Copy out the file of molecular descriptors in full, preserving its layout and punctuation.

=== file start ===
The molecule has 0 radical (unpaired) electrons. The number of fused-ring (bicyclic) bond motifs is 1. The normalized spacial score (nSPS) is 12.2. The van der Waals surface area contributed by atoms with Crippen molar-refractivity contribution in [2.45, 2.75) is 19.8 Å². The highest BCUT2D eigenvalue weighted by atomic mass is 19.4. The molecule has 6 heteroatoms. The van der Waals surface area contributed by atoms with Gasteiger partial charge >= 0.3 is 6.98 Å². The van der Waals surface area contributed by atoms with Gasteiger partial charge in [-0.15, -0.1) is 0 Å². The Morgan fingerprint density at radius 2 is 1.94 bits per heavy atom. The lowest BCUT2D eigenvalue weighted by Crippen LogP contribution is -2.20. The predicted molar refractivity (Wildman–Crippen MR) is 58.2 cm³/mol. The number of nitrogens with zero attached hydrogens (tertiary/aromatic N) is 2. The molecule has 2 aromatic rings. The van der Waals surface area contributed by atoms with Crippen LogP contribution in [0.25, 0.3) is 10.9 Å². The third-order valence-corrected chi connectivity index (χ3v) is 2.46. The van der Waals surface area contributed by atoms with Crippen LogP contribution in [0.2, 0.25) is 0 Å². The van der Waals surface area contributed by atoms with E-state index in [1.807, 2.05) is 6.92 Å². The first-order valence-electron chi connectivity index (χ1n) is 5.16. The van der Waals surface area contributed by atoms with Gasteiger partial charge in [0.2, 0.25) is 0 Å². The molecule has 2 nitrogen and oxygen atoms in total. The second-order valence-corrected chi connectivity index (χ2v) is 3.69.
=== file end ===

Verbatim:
The molecule has 0 radical (unpaired) electrons. The number of fused-ring (bicyclic) bond motifs is 1. The normalized spacial score (nSPS) is 12.2. The van der Waals surface area contributed by atoms with Crippen molar-refractivity contribution in [2.45, 2.75) is 19.8 Å². The highest BCUT2D eigenvalue weighted by atomic mass is 19.4. The molecule has 6 heteroatoms. The van der Waals surface area contributed by atoms with Gasteiger partial charge >= 0.3 is 6.98 Å². The van der Waals surface area contributed by atoms with Gasteiger partial charge in [-0.15, -0.1) is 0 Å². The Morgan fingerprint density at radius 2 is 1.94 bits per heavy atom. The lowest BCUT2D eigenvalue weighted by Crippen LogP contribution is -2.20. The predicted molar refractivity (Wildman–Crippen MR) is 58.2 cm³/mol. The number of nitrogens with zero attached hydrogens (tertiary/aromatic N) is 2. The molecule has 2 aromatic rings. The van der Waals surface area contributed by atoms with Crippen LogP contribution in [0.25, 0.3) is 10.9 Å². The third-order valence-corrected chi connectivity index (χ3v) is 2.46. The van der Waals surface area contributed by atoms with Crippen LogP contribution in [0.2, 0.25) is 0 Å². The van der Waals surface area contributed by atoms with E-state index in [1.807, 2.05) is 6.92 Å². The first-order valence-electron chi connectivity index (χ1n) is 5.16. The van der Waals surface area contributed by atoms with Gasteiger partial charge in [0.2, 0.25) is 0 Å². The molecule has 2 nitrogen and oxygen atoms in total. The second-order valence-corrected chi connectivity index (χ2v) is 3.69.